May 13, 2014 04:23 PM
nancylandry

Sure, state Rep. Nancy Landry's bills targeting the school system didn't gain favor among her fellow lawmakers, but that doesn't diminish her broader argument that the Lafayette Parish School Board's general inability to work alongside its superintendent is a disservice to the thousands of students whose interests they were elected to represent.

 
  

Sure, state Rep. Nancy Landry's bills targeting the school system didn't gain favor among her fellow lawmakers, but that doesn't diminish her broader argument that the Lafayette Parish School Board's general inability to work alongside its superintendent is a disservice to the thousands of students whose interests they were elected to represent.

The reason Landry's House Bills 1231 and 1232 were needed can been seen during almost every meeting of the Lafayette Parish School Board, where for almost two years board members have kept up a non-stop fight because of the changes wrought by Act 1 of the 2012 Legislative Session, namely that the law gives superintendents the power to hire and fire. Remember, Act 1 is still the law of the land.

Yet, our school board's inability to come to terms with that law has time and time again meant wasted hours and wasted money over a power battle with Superintendent Pat Cooper, which otherwise could have been spent on more pressing issues like J.W. Faulk Elementary's failing accountability scores, just to name one.

Landry's H.B. 1232 would have merely clarified the authority already granted to supers by Act 1, namely by prohibiting school board members from threatening a superintendent with action over personnel decisions. H.B. 1232, on the other hand, would have created penalties for school boards unwilling to follow the law.

But Landry's bills didn't pass, and instead, we're left with a school board focused on an investigation of the superintendent in what has widely been described as a "witch hunt" - one that will no doubt prove a costly endeavor.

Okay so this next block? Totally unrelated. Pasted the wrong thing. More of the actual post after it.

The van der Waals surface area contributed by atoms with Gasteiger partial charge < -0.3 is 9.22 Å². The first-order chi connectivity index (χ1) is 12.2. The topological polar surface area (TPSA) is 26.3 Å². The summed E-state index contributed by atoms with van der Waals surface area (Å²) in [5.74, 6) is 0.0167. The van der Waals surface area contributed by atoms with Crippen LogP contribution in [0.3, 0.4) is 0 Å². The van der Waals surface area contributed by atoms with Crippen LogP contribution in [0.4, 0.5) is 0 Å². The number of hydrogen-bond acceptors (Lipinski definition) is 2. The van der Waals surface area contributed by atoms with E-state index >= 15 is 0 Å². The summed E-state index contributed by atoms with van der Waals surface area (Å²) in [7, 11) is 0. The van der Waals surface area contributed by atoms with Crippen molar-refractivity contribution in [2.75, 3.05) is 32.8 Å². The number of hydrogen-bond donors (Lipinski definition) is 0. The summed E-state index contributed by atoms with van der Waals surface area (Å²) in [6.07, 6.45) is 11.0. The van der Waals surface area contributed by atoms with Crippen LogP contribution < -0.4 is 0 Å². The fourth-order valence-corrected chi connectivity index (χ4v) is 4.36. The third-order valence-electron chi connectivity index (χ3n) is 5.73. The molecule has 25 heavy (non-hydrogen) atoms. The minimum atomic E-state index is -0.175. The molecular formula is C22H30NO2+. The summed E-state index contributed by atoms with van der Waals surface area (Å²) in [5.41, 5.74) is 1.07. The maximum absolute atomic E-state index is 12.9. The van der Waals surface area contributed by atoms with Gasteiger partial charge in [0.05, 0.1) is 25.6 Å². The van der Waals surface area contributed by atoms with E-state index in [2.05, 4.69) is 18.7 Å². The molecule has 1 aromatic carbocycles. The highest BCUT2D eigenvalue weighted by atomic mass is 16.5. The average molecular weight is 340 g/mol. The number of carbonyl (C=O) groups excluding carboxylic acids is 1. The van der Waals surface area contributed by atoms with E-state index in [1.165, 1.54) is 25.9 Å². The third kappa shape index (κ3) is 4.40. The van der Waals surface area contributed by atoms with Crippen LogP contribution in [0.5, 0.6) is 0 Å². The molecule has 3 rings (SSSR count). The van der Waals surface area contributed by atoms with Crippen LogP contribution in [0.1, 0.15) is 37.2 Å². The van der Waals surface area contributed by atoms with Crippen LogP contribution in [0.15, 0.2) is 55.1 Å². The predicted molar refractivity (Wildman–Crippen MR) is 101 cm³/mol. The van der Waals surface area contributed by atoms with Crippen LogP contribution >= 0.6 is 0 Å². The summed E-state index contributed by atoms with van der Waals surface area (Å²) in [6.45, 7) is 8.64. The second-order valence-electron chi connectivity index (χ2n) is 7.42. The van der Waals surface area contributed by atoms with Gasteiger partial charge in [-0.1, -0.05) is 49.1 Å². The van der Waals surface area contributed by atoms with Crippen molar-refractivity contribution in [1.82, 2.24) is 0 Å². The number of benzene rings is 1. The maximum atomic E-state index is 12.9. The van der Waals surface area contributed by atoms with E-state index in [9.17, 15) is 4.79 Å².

Here again is a list of suggestions for the school board offered by the Lafayette Public Education Stakeholders Council when it came out in support of Landry's bills:

To promote student performance and school system effectiveness, the Lafayette Parish School Board should govern so that it:

1. Empowers the superintendent as CEO of the system with full authority to administer district affairs, including but not limited to personnel actions and other operational duties

2. Clearly defines short-term and long-term measurable goals for student performance and system effectiveness for the district

3. Holds the superintendent accountable for achieving board established goals and incorporate as part of his/her annual performance evaluation

4. Reviews board and system goals on student achievement and system effectiveness at least quarterly at a regularly scheduled board meeting to assure that reasonable progress is being made

5. Pro-actively seeks taxpayer input and builds broad support for policy decisions prior to final voting

6. Holds itself accountable to the entire community

7. Works collaboratively with a broad range of stakeholders, including parents, faith-based organizations, business networks, non-profit organizations, government and stakeholder coalitions

8. Handles conflict respectfully and ensures that comments are inquiring, challenging or solution oriented

9. Publicly responds to comments and concerns expressed at board meetings by citizens and stakeholder groups.

10. Bases its decisions on information found in research, data, policies, best practices and alignment with board and system goals.

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